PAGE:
Home Sec heckled by police

The Home Secretary has been heckled by Police Federation members at their conference as she said changes to their pay and conditions were reforms which hard-working police officers should welcome.

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Theresa May: 'There will be more accountability through police and crime commissioners'

Theresa May received a hostile reception at the Police Federation's annual conference. Credit: REUTERS/Suzanne Plunkett

Asked how she could regain officers' trust, Theresa May said:

"I can only tell them as it is and not as they would like to hear it from me.

"I have to be honest with them about the financial situation, I have to be honest with them about the Government's desire for reform, and I have been.

"This is a deal. There will be more accountability through police and crime commissioners, but we will free you up to do your job. We're delivering on that."

Theresa May: 'Stop pretending the police are being picked on'

Theresa May is addressing the Police Federation annual conference in Bournemouth. Credit: ITV News

The Home Secretary has told the Police Federation annual conference, "we have to get our spending under control."

She was met with groans from the auditorium she insisted that cuts will be 'challenging,' but just as manageable as they are affordable.

"Let's stop pretending the police are being picked on. Every part of the public sector is affected," she said.

"Across the whole public sector we have had to freeze pay. The police pay system is hopelessly out of date."

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Police Federation: Theresa May, stop what you're doing

Police Federation Chairman Paul McKeever will tell Theresa May today:

"Home Secretary, we warned you about the riots and you said we were scaremongering.

"We warned you that a 20% budget cut would damage the front line and were told we were wrong.

"We are warning you that you are racing towards a train crash that could destroy the effectiveness of policing in this country and harm the safety of the public.

"Home Secretary - take breath. Stop now, and review what you’re doing or you will be found guilty of destroying the finest police service in the world."

Police Federation: Do not make the same mistakes with policing as with health reforms

Paul McKeever is Chairman of the Police Federation. Credit: ITV News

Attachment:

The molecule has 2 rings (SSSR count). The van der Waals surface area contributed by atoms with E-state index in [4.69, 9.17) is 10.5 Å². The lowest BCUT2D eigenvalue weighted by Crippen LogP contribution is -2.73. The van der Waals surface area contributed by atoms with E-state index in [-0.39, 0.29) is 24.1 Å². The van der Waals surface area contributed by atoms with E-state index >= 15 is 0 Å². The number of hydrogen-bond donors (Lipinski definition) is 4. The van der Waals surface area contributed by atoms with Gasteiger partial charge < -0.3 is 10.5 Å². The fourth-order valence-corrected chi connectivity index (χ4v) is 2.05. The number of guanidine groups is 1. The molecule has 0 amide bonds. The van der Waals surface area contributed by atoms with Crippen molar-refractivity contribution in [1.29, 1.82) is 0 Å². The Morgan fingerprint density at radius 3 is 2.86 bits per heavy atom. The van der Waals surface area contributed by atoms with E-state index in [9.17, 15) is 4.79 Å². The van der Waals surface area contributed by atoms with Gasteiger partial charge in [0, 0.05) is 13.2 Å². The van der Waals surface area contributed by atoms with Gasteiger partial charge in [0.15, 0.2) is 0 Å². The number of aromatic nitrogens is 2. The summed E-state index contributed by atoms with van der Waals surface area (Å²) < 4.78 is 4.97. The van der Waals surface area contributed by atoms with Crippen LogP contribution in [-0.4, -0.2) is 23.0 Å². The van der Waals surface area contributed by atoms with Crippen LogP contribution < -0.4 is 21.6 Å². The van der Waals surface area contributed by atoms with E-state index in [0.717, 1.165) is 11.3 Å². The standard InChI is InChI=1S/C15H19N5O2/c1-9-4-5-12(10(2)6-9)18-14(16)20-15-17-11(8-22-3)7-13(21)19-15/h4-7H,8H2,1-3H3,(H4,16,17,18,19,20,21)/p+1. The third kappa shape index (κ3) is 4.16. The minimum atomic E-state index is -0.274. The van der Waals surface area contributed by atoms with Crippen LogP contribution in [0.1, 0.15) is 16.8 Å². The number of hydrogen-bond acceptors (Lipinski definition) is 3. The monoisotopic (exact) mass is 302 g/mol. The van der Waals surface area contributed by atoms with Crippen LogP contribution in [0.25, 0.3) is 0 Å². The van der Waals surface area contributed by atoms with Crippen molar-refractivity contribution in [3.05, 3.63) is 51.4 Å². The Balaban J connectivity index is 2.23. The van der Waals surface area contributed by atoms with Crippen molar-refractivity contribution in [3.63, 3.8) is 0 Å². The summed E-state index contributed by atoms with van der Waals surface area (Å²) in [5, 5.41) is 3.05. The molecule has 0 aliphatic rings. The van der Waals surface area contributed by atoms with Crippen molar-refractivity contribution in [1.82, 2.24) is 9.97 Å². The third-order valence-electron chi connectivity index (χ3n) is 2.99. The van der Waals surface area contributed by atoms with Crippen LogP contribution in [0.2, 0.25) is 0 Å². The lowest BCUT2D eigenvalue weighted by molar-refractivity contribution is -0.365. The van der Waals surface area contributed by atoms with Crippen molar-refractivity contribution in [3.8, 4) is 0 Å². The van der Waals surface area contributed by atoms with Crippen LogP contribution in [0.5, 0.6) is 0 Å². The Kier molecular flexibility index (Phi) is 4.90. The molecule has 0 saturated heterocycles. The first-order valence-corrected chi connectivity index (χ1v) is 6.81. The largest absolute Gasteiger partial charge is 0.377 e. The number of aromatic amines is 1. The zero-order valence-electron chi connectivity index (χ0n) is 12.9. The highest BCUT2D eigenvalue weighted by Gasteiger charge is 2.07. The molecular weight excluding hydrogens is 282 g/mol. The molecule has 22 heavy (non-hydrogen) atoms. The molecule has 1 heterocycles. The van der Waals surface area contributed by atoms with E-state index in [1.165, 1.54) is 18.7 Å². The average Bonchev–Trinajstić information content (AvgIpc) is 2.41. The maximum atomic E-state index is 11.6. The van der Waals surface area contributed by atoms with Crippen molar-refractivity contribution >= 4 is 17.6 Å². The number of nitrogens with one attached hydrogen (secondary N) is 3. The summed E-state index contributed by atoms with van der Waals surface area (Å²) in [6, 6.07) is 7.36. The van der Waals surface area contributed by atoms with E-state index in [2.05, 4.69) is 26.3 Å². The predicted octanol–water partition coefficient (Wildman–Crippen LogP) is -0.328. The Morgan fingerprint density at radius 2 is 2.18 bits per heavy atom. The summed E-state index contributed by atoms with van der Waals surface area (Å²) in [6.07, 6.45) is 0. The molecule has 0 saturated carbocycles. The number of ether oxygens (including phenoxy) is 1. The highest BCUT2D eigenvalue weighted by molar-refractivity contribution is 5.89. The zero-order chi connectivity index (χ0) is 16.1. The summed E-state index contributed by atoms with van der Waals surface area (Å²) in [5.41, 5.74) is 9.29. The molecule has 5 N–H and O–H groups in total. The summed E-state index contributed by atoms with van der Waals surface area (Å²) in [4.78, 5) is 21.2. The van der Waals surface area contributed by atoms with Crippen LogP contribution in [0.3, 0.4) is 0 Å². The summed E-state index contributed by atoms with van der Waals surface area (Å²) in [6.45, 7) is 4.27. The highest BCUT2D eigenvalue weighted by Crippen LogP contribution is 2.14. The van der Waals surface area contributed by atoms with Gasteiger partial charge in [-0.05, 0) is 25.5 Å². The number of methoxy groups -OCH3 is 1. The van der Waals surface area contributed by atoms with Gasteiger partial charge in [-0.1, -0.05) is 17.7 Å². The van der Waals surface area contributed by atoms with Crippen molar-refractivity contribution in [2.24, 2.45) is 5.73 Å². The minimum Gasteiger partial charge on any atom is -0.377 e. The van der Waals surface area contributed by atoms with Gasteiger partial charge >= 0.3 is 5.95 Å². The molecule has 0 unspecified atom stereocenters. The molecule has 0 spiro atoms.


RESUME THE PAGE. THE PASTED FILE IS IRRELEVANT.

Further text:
In a speech at the Police Federation's annual conference today, Chairman Paul McKeever is due to say:

"We are against the establishment of a professional body that sets the service on a course based wholly on academia at the expense of practical skills.

"We have seen other parts of the public sector, such as nursing, move away from technical skills and the core values of that profession appear to have been diminished.

"Home Secretary – do not make the same mistake with policing. It is the type of person we recruit, the training and support we provide, the values we hold and appropriate remuneration and conditions of service that makes a profession.

Home Office: Police must help reduce budget deficit

A Home Office spokesman defended police budget cuts:

"As a service spending some £14 billion a year it is right for the police to make their contribution to reducing the record budget deficit.

"Existing police pay and conditions were designed more than 30 years ago which is why we asked Tom Winsor to carry out his independent review.

"We will continue to ensure that police officers are rewarded for doing an exceptional job."

Police Federation to May: 'You are on the precipice of destroying police service'

Home Secretary Theresa May will address the federation's annual conference in Bournemouth today. Credit: REUTERS/Dominic Lipinski

Paul McKeever, the federation's chairman, is expected to tell Mrs May:

"This is a bad deal for the police service.

"We have less resilience, fewer warranted officers, a weakened front line and a radically altered model of British policing.

"You are on the precipice of destroying a police service that is admired and replicated throughout the world."

"Home Secretary, we are seeing proposals, things being put in place without infrastructure, that will fundamentally change the dynamics of policing.

"You cannot expect officers, those who understood the fiscal situation and accepted that some cuts were necessary, to take an unfair share of the cuts and just sit there and be content with their lot."

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